“Particularly in terms of the negotiations, he was able to help us identify which areas of the option we might want to adjust or point out different definitions within the agreement that we should get clarification on,” says Peters, who is from Waunakee, Wisconsin. “Plus, he has a wealth of industry knowledge that he was able to share with us that definitely helped this whole process feel more grounded and real.”

Kuehl and Haley Triem, both students from the class, additionally have signed on to write the initial screenplay of the class’s book.

Olivia Tonelli took on the role of administrator for the LLC, leading communication between the group and producers, scheduling meetings, and facilitating decision-making. The third-year English and creative writing student from Joliet, Illinois, says managing communication between so many parties could be a lot to juggle, but it helped that everyone was completely invested in the project.

“After spending a semester collectively writing a novel, it was great to take on another challenge together,” Tonelli says. “Forming an LLC, talking to the producers, and reviewing the option agreement were all uncharted territories for us, so it was great that we had 19 heads to put together to figure everything out.”

Peters says she expects having the opportunity to go through this process will be of great help to her in the future.

“As someone who hopes to write and publish novels someday, getting hands-on experience negotiating contracts and seeing the behind-the-scenes of movie production has been invaluable,” Peters says. “Leading a negotiations meeting wasn’t something I ever saw myself doing, but I actually really enjoyed the process of looking critically at the contract and then speaking up about points where we’d like changes.”

While optioning the book does not guarantee that a movie will be made, students are hopeful their novel will be read by a larger audience. The original plan was for Iowa’s Digital Scholarship and Publishing Studio to publish the students’ book, but that has been put to the side due to the optioning process.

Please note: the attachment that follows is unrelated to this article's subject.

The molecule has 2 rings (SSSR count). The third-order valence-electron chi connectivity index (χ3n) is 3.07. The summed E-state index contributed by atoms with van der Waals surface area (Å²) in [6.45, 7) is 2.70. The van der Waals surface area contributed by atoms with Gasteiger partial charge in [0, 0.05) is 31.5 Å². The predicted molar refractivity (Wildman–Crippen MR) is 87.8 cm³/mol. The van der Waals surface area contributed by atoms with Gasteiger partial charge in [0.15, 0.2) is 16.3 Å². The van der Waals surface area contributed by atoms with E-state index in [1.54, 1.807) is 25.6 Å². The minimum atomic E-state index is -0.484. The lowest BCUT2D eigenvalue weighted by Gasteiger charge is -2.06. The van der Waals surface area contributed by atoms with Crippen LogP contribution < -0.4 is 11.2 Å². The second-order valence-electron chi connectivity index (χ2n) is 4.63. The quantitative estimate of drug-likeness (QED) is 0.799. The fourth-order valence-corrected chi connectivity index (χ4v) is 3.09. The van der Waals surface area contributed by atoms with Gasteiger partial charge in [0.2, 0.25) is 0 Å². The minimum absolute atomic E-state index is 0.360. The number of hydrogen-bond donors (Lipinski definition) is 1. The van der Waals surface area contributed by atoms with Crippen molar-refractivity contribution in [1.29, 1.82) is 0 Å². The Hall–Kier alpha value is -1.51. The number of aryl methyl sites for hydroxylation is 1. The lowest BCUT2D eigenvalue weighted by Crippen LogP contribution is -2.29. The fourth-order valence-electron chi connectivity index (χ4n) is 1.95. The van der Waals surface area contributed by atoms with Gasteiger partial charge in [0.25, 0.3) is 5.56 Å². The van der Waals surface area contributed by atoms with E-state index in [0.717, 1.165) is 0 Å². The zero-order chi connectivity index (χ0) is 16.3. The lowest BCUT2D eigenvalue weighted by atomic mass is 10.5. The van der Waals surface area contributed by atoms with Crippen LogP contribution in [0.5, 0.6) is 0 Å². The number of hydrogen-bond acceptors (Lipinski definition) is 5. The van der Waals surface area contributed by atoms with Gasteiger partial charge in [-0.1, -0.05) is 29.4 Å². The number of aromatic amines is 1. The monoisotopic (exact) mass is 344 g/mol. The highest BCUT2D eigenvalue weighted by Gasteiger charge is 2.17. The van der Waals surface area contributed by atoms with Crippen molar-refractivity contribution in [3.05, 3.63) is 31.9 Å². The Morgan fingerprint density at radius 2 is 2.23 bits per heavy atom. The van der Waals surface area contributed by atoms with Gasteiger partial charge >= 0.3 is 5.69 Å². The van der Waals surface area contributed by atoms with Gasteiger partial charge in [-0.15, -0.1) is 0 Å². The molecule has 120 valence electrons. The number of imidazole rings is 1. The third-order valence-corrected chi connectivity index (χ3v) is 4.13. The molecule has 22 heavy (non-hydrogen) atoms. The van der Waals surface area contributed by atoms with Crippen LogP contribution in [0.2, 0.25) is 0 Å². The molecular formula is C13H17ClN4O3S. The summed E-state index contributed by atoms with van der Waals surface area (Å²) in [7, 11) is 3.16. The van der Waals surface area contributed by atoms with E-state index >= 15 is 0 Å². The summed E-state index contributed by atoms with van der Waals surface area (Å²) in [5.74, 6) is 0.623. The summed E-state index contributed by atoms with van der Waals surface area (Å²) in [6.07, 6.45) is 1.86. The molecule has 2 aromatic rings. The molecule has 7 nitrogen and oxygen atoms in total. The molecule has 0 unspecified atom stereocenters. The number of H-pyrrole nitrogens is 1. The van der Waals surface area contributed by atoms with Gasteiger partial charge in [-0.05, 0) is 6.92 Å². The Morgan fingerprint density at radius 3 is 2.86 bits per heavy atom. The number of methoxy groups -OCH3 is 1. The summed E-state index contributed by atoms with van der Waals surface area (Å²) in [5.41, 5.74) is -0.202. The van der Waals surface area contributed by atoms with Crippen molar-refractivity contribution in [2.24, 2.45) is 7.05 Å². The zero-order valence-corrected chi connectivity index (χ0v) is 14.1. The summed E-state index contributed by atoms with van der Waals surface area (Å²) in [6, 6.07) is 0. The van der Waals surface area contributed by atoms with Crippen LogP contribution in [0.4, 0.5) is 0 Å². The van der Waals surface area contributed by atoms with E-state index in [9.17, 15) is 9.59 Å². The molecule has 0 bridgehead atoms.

“While we put a pause on digitally publishing the book, we have discussed the prospect of traditional publishing,” Tonelli says. “Many of us are interested in continuing to edit the novel in hopes that we might begin sending it to publishing agents. So, after we finalize the option agreement with the producers, that might be our next pursuit.”

When students signed up for the honors course a year ago, no one expected to be where they are now.

“Even if the film is never produced – and I’m cautiously optimistic that it will be – this is still much bigger than I expected it to get,” Donley says. “Professor Stecopoulos joked about the project going up in flames in the very first class. To have the novel actually come together, then to have this interest from producers, is astounding.”

“The class itself was such a unique and exciting experience. I mean, it’s not every day that 19 people are invited to rewrite ‘The Great Gatsby’ together, so I could have never imagined that it would’ve gotten to this point,” Tonelli says. “Even when we initially heard that the producers were interested in reading our novel, it was a strangely exciting, this-doesn’t-happen-in-real-life kind of moment, so being at this point in which we’re signing the contracts feels quite bizarre to me. The whole experience has felt unreal.”